If you’re ready to graduate from frosting cakes with a butter knife, an offset spatula is just the thing for neatly spreading icing and filling onto baked goods. It helps level off bar cookies and brownies so they rise evenly, as well.See It
Fancifully shaped cookie cutters are great, but even if you don’t plan on making gingerbread men, ninjabread men, sugar cookies in the shapes of trees and stars, or, uh, dinosaurs, a set of various sizes of round cutters are great for lots of things, from making simple cut-out cookies and biscuits to making perfect polka dots from fondant.See It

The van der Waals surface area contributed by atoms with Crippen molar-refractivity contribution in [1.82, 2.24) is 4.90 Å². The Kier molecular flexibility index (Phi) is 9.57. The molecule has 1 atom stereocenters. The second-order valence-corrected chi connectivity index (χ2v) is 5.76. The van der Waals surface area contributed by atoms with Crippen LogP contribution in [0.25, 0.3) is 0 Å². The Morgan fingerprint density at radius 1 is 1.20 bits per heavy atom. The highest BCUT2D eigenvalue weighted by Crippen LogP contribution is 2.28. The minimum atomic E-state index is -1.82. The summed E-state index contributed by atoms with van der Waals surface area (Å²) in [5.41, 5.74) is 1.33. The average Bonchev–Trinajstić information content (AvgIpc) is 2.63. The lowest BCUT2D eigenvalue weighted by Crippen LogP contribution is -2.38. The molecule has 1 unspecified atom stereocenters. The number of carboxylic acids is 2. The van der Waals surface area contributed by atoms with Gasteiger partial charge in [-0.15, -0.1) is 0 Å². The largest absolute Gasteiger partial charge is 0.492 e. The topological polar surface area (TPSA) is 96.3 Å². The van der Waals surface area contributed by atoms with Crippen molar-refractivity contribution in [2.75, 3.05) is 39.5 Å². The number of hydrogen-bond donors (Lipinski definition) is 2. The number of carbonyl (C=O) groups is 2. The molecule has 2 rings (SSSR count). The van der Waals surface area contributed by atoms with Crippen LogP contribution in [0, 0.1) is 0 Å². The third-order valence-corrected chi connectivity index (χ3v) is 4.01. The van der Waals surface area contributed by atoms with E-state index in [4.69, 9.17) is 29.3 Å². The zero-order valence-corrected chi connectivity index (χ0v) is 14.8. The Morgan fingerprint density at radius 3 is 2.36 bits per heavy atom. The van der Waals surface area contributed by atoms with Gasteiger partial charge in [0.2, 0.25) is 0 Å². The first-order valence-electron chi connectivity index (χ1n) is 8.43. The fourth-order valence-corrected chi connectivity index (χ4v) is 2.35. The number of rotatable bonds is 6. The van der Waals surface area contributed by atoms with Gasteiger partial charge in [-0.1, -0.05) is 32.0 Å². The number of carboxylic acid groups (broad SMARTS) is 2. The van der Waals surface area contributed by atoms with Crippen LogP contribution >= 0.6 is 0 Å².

A sharp, fine grater like the classic Microplane is fantastic not just for zesting citrus, but for grating fresh nutmeg, cinnamon, ginger, and even chocolate (and, of course, making fluffy mounds of hard cheese).See It
Once you’re all geared up, all that’s left to do is decide what to bake—so check out our baking recipes archive for breads, cakes, cookies, pies, tarts, and tons more sweet treats.
This post was originally published by Sara Lime on January 8, 2007 and was updated on December 10, 2018 with new links, images, and text.
Related Video: 10 Cookie Baking Mistakes